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The Ethics of Influence

I have often wondered where the line between being influenced or inspired by someone and stealing from them is drawn.  Obviously copying someone’s work, passing if off as your own, and receiving some sort of credit for it be it momentary, prestige, course credit, or otherwise is wrong and unethical.  But what if the influence is less obvious.  If I write in the style of another author is that plagiarism.  As an aspiring writer I tend to read a great deal and it is natural to try to emulate far better writer’s work, particularly if you are prone to reading most of an author’s collection in a short time.  But when does that influence become plagiarism.  I think of the different movements in art.  I am most familiar with the impressionists so I will use them for this example.  In 1881 Claude Monet painted “Sunflowers”. This painting used many of the traditional impressionistic techniques; large and visible brushstrokes, calm subjects, open composition, attention to lighting, movement, and angle, etc.  In 1888  Vincent Van Gogh, a post impressionist, painted “Sunflowers”.  The paintings, both having a vase of sunflowers as their subject, look somewhat similar.  Of course there are many distinctions in style but it is known that Van Gogh was inspired by the impressionists and he probably saw the earlier painting. Obviously you cannot copy right an image of an object or a title but I wonder how something like that would be viewed in today’s copyright climate?  Whether it would be frowned upon.  If I admire greatly and attempt to write in the style of award winning author, Cormac McCarthy is that plagiarism?  What if I write a story about a man and his son going south in a post apocalyptic United States in that same style, which is a far too brief description of McCarthy’s The Road?  I think that Siva Vaidhyanathan in Copyrights and Copywrongs: The Rise of Intellectual Property and How It Threatens Creativity might advocate that those things are not plagiarism. Vaidhyanathan supports a loose and balanced copyright system.  A system that “does not prevent artists from taking from the ‘commons’, supports the idea that new artists build upon the works of others, and rewards improvisation within a tradition” (p. 125).   To reach this the author suggests that the protection should “expire on definite dates, thus constantly enriching the public domain with new material” (p. 125).   Vaidhyanathan has given me a great deal to think about and I am anxious to continue looking at this controversial debate.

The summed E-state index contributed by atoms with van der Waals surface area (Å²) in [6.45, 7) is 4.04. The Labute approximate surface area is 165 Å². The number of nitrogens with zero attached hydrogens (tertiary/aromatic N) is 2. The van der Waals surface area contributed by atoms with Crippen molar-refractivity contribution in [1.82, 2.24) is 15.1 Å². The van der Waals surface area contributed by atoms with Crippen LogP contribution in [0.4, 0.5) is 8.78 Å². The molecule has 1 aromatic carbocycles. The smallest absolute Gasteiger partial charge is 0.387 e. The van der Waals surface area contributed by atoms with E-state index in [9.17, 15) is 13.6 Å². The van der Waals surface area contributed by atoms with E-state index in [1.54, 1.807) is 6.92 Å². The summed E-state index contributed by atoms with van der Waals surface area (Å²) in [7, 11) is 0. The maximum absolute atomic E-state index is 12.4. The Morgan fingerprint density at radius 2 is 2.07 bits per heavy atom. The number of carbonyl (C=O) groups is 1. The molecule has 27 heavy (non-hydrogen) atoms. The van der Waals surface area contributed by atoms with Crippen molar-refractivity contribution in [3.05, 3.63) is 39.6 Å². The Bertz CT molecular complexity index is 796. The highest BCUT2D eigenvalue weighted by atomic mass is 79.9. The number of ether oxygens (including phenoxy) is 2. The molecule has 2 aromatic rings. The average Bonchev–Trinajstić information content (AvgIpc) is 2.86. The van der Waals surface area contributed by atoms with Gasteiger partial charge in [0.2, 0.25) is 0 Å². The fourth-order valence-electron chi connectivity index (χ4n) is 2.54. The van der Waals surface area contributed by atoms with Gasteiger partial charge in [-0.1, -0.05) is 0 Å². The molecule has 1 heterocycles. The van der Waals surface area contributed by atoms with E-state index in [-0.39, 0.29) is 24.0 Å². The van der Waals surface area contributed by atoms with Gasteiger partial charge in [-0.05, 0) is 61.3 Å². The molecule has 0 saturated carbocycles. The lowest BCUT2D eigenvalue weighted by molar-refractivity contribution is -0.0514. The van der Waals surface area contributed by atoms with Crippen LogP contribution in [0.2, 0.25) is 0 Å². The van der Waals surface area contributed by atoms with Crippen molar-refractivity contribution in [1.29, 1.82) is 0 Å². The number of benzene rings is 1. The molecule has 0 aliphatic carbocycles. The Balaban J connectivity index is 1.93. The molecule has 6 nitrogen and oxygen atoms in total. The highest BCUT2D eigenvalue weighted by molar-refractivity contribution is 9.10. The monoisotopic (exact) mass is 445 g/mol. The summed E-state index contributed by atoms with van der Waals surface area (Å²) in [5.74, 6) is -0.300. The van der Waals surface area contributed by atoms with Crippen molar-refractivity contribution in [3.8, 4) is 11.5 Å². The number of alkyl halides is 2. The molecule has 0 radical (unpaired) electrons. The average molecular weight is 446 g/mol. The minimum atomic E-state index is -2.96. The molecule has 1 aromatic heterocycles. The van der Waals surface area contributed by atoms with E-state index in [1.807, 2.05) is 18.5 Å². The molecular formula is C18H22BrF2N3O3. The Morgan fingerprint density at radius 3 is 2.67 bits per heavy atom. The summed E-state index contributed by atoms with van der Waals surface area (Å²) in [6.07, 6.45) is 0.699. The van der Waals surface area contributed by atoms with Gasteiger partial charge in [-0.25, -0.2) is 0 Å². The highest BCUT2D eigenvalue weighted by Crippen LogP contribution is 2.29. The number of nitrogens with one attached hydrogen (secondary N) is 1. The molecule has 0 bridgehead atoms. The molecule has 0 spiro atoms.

1. mchrapliwy
    October 25th, 2009 at 13:48 | #1

    I can answer, somewhat, the question on art. I was a fine arts major at the University of Massachusetts long ago when I first attended college. I was an oil painter, and still am, long before I entered college and have sold several of my paintings.

    Some students learn by copying the works of the masters. Such artists can be seen in fine art museums copying famous paintings. It is a learning method. Those paintings can never be sold or passed off as a creation of the copier.

    Another thing that I learned as a result of my education in fine art was that, as long as you are using a photograph or a still life arrangement that you create, you are creating an original work. For example, suppose an artist admires the painting Sunflowers. That artist needs to go take some pictures of sunflowers, perhaps arranging them in a bouquet, and proceed to paint their sunflowers. The photograph serves as proof that the painting is original. That is a condensation of a far more complicated process, but it serves to illustrate the point.

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